Guess how many people between the ages of 50 and 80 think that one day they won’t be able to manage their day-to-day finances?
Nine percent. And how many of them have watched friends or family lose that ability? Sixty percent.
This alarming conflict is reflected in a new study by Fidelity Investments, which also found that while many parents are leery of burdening their kids by asking for help with their finances, eight out of 10 adult children surveyed said they actually wanted to help.
All this is to say (1) we know you don’t want to have the money, aging and death talk, and (2) we know you don’t want to have it over the holidays.
But since that’s when you all get together, it’s a rare opportunity to broach the topic in person. The payoff is peace of mind — and, potentially, a line of defense against the legions of scammers who target the elderly.
Elder financial abuse is a serious problem. About 17 percent of seniors said they had been the victim of financial exploitation, according to a March 2016 report by the Consumer Financial Protection Bureau that cited recent studies. A 2011 MetLife study estimated that $2.9 billion a year is lost in elder financial abuse. And not all the abuse is reported. At the very high end, a 2015 True Link study estimated the loss at $36.5 billion.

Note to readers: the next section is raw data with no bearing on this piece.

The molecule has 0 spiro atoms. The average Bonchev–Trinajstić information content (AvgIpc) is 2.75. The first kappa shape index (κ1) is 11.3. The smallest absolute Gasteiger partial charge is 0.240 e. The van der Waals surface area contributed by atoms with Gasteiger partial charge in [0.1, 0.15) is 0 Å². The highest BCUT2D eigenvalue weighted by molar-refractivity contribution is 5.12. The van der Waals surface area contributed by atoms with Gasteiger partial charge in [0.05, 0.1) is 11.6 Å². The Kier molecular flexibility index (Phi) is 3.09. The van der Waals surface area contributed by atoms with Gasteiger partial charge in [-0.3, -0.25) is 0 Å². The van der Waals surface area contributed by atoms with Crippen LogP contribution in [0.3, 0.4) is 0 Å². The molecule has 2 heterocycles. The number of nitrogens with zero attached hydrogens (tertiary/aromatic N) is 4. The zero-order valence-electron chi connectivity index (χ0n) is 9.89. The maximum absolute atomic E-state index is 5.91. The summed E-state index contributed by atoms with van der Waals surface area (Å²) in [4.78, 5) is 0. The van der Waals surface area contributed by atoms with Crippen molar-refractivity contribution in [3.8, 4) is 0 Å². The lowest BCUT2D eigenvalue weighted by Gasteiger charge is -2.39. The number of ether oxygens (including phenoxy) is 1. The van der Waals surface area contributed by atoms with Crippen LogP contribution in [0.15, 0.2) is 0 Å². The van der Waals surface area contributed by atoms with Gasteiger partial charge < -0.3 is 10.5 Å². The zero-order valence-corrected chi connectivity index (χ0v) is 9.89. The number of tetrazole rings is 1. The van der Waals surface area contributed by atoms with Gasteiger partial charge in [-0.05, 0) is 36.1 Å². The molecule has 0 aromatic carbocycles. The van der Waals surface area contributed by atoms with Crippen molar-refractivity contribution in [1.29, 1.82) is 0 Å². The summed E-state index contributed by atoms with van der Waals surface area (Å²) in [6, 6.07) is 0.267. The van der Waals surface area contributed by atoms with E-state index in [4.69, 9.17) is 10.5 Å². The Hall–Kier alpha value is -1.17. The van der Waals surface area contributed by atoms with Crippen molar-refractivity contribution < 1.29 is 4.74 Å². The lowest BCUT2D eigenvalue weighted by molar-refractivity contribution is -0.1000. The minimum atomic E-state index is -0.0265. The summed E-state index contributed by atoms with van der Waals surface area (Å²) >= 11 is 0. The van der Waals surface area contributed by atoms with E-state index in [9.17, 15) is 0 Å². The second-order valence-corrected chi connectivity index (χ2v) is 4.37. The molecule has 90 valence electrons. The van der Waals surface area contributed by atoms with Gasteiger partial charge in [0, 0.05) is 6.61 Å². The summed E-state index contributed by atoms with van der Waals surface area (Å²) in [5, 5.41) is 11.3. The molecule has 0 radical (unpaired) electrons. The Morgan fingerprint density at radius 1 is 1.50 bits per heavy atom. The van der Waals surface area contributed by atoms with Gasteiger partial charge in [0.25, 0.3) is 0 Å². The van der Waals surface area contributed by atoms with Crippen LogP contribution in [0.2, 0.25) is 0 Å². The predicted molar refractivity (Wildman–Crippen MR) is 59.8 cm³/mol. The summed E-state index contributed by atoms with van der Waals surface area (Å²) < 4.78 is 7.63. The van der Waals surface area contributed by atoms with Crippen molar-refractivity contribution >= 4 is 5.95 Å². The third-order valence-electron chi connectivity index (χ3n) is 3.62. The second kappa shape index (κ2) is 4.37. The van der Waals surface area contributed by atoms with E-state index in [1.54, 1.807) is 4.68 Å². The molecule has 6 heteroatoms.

In general, any irregular activity in an elderly relative’s banking records or financial activities is a red flag. Signals of possible trouble include excessive withdrawals, nonpayment of bills, missing deposits of pension or Social Security checks, repetitive payment of bills, unusual wire transfers, or a sudden or uncharacteristic burst of internet banking.
“The first thing I tell consumers and people within financial institutions — and people miss this all the time — is to take it seriously if the older person is complaining about something funny going on with their accounts,” said Elizabeth Loewy, general counsel for the financial monitoring service EverSafe and former head of the Manhattan District Attorney’s Elder Abuse Unit. (Fidelity offers EverSafe’s product to its clients at a discount.)
Starting a conversation about elder fraud may be uncomfortable, but framing it as topic for the whole family’s well-being can break the ice. (Photo: iStock)
At the DA’s office, Loewy found that ageism would lead people to pooh-pooh an elderly person’s complaints. “Often people were dismissed as paranoid, or just old, when they were right,” she said.
Financial services and software providers are working on new services and tools to help catch such abuses. Meanwhile, a clearer and more detailed picture of a parent’s finances can help you keep him or her financially healthy with the advancing years, even if the scammers never strike.